Who's going: Brittany Ferries gites brochure (0990 143537); weekly rentals from pounds 300 high season.
France celebrates opera with a wealth of houses and festivals around the country. Particularly feted is Aix-en-Provence's prestigious annual July offering, which attracts stars from around the world, and has strong associations with pioneering British composer and conductor John Eliot Gardner. This year's works include Offenbach's La Belle Helene and perennial Mozart favourites The Magic Flute and Don Giovanni.
Who's going: JMB Travel Consultants (01905 425628); opera weekends in Aix (trips, too, to Lyon, Monte Carlo & Nice) for pounds 519 incl flights, half- board & tickets.
For all the events of 1789, France has not lost its royal roots, and you'll find them in the numerous chateaux that dot the Loire valley and are full of the treasures of the pre-Revolutionary era. Kathryn McWhirter adores the bustling town of Angers, with its medieval tapestries, while John Lichfield recommends the "charming chateau" at Blois, an irresistible, quirky mix of Renaissance, Gothic, classical and medieval.
Who's going: Page & Moy (0116-2507000); do a five-night tour of chateaux for pounds 399 incl flights & accommodation.
Taking to the waters is big in France - even former French rugby star Serge Blanco has his own thalassotherapy centre, near Biarritz. We recommend Brittany, where Belle-Ile, the largest of the Breton islands, is one of the most attractive centres offering the cleanse-and-purify treatment. Wallow in mud and salt-water baths and discover the joys of seaweed (upmarket beauty-therapy company Thalgo harvests its seaweed here). Thalassotherapy is acquiring a younger image; it's become a very popular way to reinvigorate yourself.
Who's going: Hotel Castel Thalasso, Belle-Ile, Brittany (00332 97318015); approx pounds 490 a week, full board.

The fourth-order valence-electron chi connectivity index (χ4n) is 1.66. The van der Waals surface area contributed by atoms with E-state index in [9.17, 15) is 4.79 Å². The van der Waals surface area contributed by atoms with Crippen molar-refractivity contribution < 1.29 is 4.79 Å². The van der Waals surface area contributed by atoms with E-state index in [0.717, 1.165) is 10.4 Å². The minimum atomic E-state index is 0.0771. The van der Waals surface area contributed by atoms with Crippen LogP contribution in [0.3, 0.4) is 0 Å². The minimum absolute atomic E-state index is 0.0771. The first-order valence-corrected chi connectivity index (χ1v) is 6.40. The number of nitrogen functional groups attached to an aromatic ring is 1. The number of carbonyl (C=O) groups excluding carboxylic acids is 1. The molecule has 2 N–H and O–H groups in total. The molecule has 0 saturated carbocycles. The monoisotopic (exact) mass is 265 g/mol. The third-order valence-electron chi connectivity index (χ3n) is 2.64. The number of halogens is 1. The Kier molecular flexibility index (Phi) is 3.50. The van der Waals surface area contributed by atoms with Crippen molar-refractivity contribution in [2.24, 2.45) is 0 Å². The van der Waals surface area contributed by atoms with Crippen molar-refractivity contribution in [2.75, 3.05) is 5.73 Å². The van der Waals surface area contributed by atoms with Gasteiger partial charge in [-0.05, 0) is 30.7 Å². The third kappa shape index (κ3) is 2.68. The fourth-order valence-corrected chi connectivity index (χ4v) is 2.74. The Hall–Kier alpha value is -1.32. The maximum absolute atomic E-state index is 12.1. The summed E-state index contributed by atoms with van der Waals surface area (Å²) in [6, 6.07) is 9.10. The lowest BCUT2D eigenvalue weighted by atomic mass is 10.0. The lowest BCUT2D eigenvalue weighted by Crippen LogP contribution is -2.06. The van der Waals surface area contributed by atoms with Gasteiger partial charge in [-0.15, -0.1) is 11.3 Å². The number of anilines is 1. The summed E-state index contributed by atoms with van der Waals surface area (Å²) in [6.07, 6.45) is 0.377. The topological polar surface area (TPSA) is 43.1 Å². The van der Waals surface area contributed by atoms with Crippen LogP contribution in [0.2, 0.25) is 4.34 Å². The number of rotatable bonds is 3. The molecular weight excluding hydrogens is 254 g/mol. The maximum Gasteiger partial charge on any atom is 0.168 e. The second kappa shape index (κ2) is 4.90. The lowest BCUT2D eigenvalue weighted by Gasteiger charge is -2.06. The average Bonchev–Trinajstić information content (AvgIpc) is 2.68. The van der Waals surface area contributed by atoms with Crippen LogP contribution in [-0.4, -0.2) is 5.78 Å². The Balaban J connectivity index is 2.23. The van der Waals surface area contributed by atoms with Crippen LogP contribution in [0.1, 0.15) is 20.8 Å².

A dream holiday for the experienced rider whose love of the great outdoors extends to spending nights under canvas. Local horseman Roland Bec takes groups of about 10 along the rocky trails of the Languedoc, inland from the Mediterranean, rising to the Larzac plateau and then down through the pine-scented hills of the Monts d'Orb. Luggage and a mobile kitchen are brought on each day, with tents to sleep in during high summer, gites at other times of the year.
Who's going: Ride World Wide (0171-735 1144), pounds 455 for an eight-night tour, excl flights (Montpellier).
As a cost-saving way of immersing the family in the French way of life, house-swapping is popular, especially in cities. While a family might balk at the cost of a fortnight in a Paris hotel, the prospect of staying for free in someone else's home is appealing. Sebastian Faulks, who has lived in France, delights in the idea, but warns of dodgy French plumbing: "It's a ludicrous cliche, I know, but the fact is they just haven't cracked it."
Who's going: Intervac (01225 892208); an annual fee of pounds 80 gets you a list of thousands of properties and access to a viewing website.
Last year's World Cup educated many in the joys of watching football in France. Internationals are played at the fabulous new Stade de France in St Denis, just north of Paris. But best for atmosphere is Lens, only an hour's drive from Calais, currently boasting one of France's top teams. "There's a passion at Lens you don't find at other French grounds," says John Lichfield. Catch Le Shuttle at around 2pm and be back in London by 2am.